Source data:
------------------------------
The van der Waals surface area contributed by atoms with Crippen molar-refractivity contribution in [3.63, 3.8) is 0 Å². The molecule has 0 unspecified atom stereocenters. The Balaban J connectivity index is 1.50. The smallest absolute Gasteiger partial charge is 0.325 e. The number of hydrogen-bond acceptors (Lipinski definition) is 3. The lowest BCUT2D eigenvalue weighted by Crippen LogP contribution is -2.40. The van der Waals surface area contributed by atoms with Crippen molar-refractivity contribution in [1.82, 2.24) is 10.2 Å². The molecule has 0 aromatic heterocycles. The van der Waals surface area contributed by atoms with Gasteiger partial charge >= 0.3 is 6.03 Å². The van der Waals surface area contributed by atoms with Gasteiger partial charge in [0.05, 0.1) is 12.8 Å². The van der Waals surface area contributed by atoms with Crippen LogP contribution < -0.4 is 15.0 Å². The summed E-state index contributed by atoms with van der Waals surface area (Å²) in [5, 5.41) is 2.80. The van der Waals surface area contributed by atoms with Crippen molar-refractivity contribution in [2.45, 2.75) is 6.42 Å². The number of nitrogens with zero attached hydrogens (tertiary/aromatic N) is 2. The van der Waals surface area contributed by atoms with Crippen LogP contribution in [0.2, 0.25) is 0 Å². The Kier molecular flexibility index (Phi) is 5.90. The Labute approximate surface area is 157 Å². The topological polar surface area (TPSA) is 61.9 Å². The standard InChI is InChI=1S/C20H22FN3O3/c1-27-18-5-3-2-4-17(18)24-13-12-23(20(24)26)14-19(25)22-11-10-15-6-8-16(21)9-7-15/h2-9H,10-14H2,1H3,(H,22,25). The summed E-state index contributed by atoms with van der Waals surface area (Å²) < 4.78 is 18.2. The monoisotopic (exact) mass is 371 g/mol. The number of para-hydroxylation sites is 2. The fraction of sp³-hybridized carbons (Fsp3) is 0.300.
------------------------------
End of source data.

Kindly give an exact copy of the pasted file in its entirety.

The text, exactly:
The van der Waals surface area contributed by atoms with Crippen molar-refractivity contribution in [3.63, 3.8) is 0 Å². The molecule has 0 unspecified atom stereocenters. The Balaban J connectivity index is 1.50. The smallest absolute Gasteiger partial charge is 0.325 e. The number of hydrogen-bond acceptors (Lipinski definition) is 3. The lowest BCUT2D eigenvalue weighted by Crippen LogP contribution is -2.40. The van der Waals surface area contributed by atoms with Crippen molar-refractivity contribution in [1.82, 2.24) is 10.2 Å². The molecule has 0 aromatic heterocycles. The van der Waals surface area contributed by atoms with Gasteiger partial charge >= 0.3 is 6.03 Å². The van der Waals surface area contributed by atoms with Gasteiger partial charge in [0.05, 0.1) is 12.8 Å². The van der Waals surface area contributed by atoms with Crippen LogP contribution < -0.4 is 15.0 Å². The summed E-state index contributed by atoms with van der Waals surface area (Å²) in [5, 5.41) is 2.80. The van der Waals surface area contributed by atoms with Crippen molar-refractivity contribution in [2.45, 2.75) is 6.42 Å². The number of nitrogens with zero attached hydrogens (tertiary/aromatic N) is 2. The van der Waals surface area contributed by atoms with Crippen LogP contribution in [0.2, 0.25) is 0 Å². The Kier molecular flexibility index (Phi) is 5.90. The Labute approximate surface area is 157 Å². The topological polar surface area (TPSA) is 61.9 Å². The standard InChI is InChI=1S/C20H22FN3O3/c1-27-18-5-3-2-4-17(18)24-13-12-23(20(24)26)14-19(25)22-11-10-15-6-8-16(21)9-7-15/h2-9H,10-14H2,1H3,(H,22,25). The summed E-state index contributed by atoms with van der Waals surface area (Å²) < 4.78 is 18.2. The monoisotopic (exact) mass is 371 g/mol. The number of para-hydroxylation sites is 2. The fraction of sp³-hybridized carbons (Fsp3) is 0.300.